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To get right to the point, Vanessa is a beautifully written romance that brilliantly displays the intricacies of courtship and love in the regency period.
Vanessa Marriott is one of six daughters that her mother is trying to marry off. When her beloved and only younger brother, George, signs up for the military to gain financial losses the family has suffered, just at the time Napoleon has escaped Elba, Vanessa decides that at the age of twenty-eight, she must go about the business of marrying a suitable and rich husband herself. The only problem is that she’s in love with the most unsuitable man….
Nevertheless, Vanessa decides on one of her suitors – the only one that she liked, really – despite her love for another. Lord Vesey, besides being well off, has diplomatic connections that may make George’s military career comfortable; at least, to Vanessa’s peace of mind. With a broken heart, and some determination, she becomes a successful diplomat’s wife in Vienna. She’s also far away from her first love, which makes it easier to make a go of her marriage. However, she didn’t count on Emery Graham being in Vienna, working closely with her new husband….
Lest you’re worried about a heroine who waffles between two men, DON’T. You can tell after reading the first few pages whom Vanessa will clearly end up with. Without spoiling anything (I hope!), just remember it’s a romance with the prerequisite happy ending.
What’s wonderful about Vanessa are the characters. (Well, and the romance, of course!) They’re very well developed and bring a sense of reality to the story – it’s what one imagines English people to be during the Regency period. The secondary characters support the main protagonists very well; each had a purpose to the story and romance. Vanessa’s romance itself is also very well done – marriage is a tricky thing between virtual strangers, not to mention one without love, or passion, at the very least, a situation that is hard to imagine in these modern times. But as I mentioned, Ms. Connolly does the intricate courtship very well and, although I quite liked Vanessa, I was impatient to see how she would come about her decision. Society also plays a large part in the story, as does the war, and many details of life during this period were included, which makes the characters and the story more interesting. I claim no knowledge of history during this time, but whatever Ms. Connolly provided impressed me as true.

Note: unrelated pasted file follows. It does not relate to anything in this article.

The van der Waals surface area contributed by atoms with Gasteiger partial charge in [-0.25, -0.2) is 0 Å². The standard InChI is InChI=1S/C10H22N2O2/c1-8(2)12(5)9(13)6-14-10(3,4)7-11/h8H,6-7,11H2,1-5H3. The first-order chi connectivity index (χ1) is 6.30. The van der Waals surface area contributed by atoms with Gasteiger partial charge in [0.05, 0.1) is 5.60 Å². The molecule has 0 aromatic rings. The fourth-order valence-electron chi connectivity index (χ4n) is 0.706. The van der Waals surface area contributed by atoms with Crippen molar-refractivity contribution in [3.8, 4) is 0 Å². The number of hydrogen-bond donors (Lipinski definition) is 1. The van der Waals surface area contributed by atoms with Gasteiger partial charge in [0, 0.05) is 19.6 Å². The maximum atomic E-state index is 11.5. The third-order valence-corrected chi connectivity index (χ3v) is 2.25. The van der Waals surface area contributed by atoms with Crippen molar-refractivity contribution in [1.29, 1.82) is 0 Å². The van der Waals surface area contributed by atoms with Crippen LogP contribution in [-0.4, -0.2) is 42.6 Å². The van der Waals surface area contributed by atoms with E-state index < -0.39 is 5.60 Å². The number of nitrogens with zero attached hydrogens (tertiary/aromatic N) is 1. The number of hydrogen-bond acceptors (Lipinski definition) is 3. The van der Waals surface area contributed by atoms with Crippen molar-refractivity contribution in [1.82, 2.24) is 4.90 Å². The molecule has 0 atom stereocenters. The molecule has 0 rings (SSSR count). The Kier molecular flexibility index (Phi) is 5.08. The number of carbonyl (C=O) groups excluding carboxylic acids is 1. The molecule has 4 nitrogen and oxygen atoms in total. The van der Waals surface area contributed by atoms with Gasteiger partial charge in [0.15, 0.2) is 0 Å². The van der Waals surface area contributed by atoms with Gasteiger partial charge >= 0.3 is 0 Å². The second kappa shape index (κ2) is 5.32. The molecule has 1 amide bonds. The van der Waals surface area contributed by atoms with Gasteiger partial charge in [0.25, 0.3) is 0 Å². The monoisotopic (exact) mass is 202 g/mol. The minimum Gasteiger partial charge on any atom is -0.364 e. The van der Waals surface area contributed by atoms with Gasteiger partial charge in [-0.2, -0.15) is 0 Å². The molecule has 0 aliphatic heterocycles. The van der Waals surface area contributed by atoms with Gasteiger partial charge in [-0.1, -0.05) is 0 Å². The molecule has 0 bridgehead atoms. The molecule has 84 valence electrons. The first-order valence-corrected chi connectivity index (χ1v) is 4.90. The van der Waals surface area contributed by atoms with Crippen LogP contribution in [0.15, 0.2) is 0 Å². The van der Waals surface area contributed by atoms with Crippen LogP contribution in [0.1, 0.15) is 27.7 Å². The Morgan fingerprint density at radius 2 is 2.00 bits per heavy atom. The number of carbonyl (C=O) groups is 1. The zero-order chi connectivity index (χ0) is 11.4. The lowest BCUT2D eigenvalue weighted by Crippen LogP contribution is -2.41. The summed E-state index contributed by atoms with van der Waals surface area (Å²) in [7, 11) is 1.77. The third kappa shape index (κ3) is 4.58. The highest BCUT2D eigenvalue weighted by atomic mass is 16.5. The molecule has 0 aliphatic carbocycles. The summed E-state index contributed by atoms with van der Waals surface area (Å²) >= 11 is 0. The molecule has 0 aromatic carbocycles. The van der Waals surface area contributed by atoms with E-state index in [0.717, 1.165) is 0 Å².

Vanessa stands above the rest of the regency romances that are out there, so it’s not a hardship to recommend it.